From the Paraiso Tasting Room, one can view an incredible panoramic sprawl that encompasses a patchwork quilt involving every type of growing environment imaginable. It is the magnificent artwork of nature that sets Monterey County apart from other growing areas. It is also a reflection of Richard Smith’s good taste in choosing it for his family’s business site over thirty years ago.



Richard Smith - Winery Owner

As mentioned earlier, Paraiso is the storied place in the Central Coast where owner Richard Smith commemorated his daughter Kacy’s wedding by planting a world-class syrah vineyard. Blissful happenings such as that have been commonplace around a business that is still truly family-oriented.

The man Kacy Smith married that day was one David Fleming, now 34, and who was named last year as Paraiso’s head winemaker. Fleming immediately surrounded himself with a professional team of winemakers and consultants that seems destined to take Paraiso to the next level of winery accomplishment.

‘I must admit I am a truly lucky person,” Fleming recently acknowledged. ‘I started in the sales and marketing end of this business and found it wasn’t really my calling. Luckily I was able to move into the production side of the winery business, the part that I really enjoy.”

Paraiso was also able to secure the professional consulting services of legendary winemaker Larry Brooks of Acacia and Chalone fame, the person Fleming considers his mentor through the past few years. The association seems to have worked for both Fleming and Paraiso.

‘Larry’s incredible experience in a number of different areas has really been invaluable to me,” Fleming continued. ‘On the Central Coast, he’s known as Mr. Pinot Noir. Larry has worked with virtually every aspect of the grape and has taught me a great deal. Along with the other winemakers we have had helping Paraiso, I can count almost 75 years of practical experience that I have been fortunate enough to condense into my three-plus years of training.”

Fleming has also benefited from the early productivity of his wife’s father. When Richard Smith moved his family to Monterey County in the early 1970’s, he did so with a perceptive eye to the future. Smith’s degree in Agricultural Sciences and Management from UC Davis and a few years working experience as a tech representative for various companies dealing mostly with plant nutrition were enough to push him from the technical side of agribusiness into the production end of wine industry.

When the Smiths arrived in Monterey thirty years ago from nearby Campbell in Santa Clara County with their small family, the Monterey wine growing industry was less than five years old. Even then, Richard Smith’s prospective was clearly defined. Smith began a business that involved vineyard management and ownership and today controls over 3,000 acres of prime Monterey grapes. A choice portion of those, some 400 acres, is considered estate for Paraiso Vineyards.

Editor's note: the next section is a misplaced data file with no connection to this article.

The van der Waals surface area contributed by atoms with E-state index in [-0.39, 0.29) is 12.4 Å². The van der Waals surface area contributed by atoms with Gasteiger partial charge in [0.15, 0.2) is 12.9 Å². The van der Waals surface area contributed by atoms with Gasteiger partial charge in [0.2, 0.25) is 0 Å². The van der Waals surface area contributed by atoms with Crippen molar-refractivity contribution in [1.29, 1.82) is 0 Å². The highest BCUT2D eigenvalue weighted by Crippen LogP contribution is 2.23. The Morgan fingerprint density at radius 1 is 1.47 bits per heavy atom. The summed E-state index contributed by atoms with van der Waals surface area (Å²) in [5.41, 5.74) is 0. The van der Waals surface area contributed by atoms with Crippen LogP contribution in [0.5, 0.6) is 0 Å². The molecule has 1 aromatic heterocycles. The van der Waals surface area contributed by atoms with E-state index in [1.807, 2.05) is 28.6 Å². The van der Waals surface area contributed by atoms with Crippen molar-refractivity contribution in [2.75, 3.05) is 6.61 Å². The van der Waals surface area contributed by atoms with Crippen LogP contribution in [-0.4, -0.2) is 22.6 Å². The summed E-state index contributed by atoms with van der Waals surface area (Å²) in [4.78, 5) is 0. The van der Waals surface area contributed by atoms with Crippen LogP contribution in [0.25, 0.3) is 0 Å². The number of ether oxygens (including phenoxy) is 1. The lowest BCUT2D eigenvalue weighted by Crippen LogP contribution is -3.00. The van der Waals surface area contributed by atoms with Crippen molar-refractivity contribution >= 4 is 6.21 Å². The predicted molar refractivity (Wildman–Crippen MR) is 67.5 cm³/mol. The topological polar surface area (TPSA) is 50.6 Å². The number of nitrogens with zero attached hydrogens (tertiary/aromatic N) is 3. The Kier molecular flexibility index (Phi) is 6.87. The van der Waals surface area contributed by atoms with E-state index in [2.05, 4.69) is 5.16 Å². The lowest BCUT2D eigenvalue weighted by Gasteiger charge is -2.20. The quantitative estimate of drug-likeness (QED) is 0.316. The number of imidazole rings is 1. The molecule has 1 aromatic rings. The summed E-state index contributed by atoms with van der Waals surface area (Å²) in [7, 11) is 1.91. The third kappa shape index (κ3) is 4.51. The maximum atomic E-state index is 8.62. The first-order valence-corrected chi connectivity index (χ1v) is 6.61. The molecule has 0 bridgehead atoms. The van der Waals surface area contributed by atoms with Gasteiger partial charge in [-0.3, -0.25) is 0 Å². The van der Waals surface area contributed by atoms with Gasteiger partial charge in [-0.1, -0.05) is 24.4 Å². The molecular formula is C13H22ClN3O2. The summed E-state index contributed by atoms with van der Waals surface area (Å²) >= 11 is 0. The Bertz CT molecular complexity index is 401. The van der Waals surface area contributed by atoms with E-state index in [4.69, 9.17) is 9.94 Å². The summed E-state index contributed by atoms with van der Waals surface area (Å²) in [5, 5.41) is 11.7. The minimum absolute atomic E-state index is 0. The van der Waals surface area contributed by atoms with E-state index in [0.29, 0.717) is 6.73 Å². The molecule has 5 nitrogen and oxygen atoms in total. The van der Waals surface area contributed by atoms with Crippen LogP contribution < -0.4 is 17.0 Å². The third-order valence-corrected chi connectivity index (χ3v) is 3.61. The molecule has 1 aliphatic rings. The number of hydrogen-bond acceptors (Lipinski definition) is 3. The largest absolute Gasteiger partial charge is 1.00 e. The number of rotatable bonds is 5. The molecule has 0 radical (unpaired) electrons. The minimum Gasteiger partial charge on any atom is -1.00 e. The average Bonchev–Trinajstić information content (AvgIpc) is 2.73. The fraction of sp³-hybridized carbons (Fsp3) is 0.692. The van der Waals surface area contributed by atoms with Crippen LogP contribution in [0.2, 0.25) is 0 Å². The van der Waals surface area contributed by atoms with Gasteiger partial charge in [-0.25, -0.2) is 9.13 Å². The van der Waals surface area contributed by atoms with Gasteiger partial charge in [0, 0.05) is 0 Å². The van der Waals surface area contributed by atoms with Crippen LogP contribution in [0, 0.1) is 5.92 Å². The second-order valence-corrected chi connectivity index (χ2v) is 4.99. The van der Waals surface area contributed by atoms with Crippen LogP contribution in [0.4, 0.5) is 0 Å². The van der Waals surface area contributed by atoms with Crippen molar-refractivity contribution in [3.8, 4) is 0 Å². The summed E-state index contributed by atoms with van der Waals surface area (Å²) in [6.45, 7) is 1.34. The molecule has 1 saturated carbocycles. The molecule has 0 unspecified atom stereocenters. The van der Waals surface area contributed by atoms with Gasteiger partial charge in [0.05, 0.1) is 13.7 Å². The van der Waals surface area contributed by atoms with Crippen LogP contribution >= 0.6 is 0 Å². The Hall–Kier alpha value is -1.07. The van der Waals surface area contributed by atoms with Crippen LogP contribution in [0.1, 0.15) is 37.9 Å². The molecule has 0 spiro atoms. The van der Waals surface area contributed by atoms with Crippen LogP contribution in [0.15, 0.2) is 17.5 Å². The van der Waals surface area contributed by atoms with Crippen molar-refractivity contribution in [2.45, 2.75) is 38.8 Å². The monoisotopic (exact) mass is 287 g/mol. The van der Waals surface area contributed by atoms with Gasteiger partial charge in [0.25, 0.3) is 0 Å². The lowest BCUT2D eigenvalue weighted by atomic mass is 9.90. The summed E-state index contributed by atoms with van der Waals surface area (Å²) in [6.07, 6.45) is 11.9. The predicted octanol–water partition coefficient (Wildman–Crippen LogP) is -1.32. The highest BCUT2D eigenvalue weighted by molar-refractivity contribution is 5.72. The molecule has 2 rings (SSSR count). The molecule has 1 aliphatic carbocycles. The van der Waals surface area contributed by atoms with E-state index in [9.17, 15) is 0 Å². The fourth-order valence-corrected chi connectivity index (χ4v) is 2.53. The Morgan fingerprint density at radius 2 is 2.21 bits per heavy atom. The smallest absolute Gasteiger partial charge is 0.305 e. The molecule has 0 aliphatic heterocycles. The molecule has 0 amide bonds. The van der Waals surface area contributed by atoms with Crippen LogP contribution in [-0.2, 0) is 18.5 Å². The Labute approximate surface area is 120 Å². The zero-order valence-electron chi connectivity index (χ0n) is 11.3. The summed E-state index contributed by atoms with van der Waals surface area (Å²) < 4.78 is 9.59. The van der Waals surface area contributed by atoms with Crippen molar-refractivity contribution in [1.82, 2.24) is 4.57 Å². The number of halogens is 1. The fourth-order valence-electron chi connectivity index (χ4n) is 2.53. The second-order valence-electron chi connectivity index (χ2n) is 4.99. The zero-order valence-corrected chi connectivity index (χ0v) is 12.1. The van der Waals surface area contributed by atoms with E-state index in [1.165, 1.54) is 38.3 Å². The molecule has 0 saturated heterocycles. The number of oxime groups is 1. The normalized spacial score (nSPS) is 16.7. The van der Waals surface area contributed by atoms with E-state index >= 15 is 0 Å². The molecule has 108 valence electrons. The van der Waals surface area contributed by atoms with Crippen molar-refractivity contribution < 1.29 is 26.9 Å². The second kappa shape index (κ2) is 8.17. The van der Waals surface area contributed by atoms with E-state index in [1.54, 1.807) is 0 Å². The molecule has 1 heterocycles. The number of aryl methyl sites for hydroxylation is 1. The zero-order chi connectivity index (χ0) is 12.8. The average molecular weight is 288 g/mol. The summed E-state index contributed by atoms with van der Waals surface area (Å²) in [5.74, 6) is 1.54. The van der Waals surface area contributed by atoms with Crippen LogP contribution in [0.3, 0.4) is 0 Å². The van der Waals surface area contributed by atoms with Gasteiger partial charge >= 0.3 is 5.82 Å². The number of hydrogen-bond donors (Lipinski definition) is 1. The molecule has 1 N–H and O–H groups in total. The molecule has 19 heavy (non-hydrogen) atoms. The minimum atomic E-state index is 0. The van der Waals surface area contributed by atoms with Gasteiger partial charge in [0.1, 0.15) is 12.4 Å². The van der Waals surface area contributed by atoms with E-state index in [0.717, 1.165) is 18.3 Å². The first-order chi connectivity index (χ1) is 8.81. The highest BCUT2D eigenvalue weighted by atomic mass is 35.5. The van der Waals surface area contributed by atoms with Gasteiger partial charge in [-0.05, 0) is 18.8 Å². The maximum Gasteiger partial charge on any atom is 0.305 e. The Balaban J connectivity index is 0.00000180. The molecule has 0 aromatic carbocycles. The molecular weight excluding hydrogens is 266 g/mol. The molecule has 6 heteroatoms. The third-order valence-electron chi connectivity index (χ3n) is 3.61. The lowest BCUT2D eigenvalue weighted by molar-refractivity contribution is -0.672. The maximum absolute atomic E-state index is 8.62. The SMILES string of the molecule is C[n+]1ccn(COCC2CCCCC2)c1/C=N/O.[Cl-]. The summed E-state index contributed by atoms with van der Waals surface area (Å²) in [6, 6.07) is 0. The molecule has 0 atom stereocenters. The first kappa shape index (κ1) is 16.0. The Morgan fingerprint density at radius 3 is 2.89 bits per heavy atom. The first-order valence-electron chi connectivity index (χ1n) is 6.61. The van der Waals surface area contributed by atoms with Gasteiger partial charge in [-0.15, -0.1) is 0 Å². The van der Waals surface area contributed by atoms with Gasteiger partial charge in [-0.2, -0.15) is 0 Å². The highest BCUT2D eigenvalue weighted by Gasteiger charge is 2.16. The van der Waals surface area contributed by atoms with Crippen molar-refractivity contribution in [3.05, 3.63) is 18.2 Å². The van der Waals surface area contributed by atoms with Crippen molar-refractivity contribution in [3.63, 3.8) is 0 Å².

‘I actually work with about 50 — 60 acres of our finest production that goes into Paraiso,” Fleming added. ‘The rest goes to the best of our neighboring wineries, and it is usually quite competitive as to just who gets what. Personally, I am most interested in our Pinot Noir program that has really come into its own of late.”

Fleming explained that Paraiso’s Pinot Noir is the product of some older Martini clones that produce an elegant style of grapes that are extremely fruit oriented and react well to the palate when turned into wine. They form the basis for the new Paraiso Pinot Noir.

‘The older clones definitely make a difference and are perfectly suited to our winery’s existing terroir,” Fleming continued. ‘Everyone knows Pinot Noir is a most difficult grape both to grow and also to process. Even the smallest problem seems to magnify itself when dealing with the Pinot Noir.”

But a growing accumulation of accolades and tasting awards is direct evidence that Paraiso and David Fleming’s efforts have definitely taken root. ‘We’ve developed a number of specific techniques relating to our fruit, the results of which reflect in our awards. We are seeking lower yields, tighter pruning and even dropping fruit to improve our quality. Hopefully, it will all work.”

David Fleming is a young winemaker that knows that accolades mean that the tasting public will take him and his wine more seriously. That’s all well with him but he is also aware that there are other salient aspects of business that must be met in order to be successful.

His years and experience in winery sales and marketing has made him see the need for clearly defined channels of distribution for Paraiso, a fact that will complete the winery picture for the amiable Fleming.

Right now David is clearly driven by a fierce sense of determination to find the perfect niche for Paraiso. With the quality levels he’s already achieved with his wines, we’re betting that role is easily within his grasp.

Close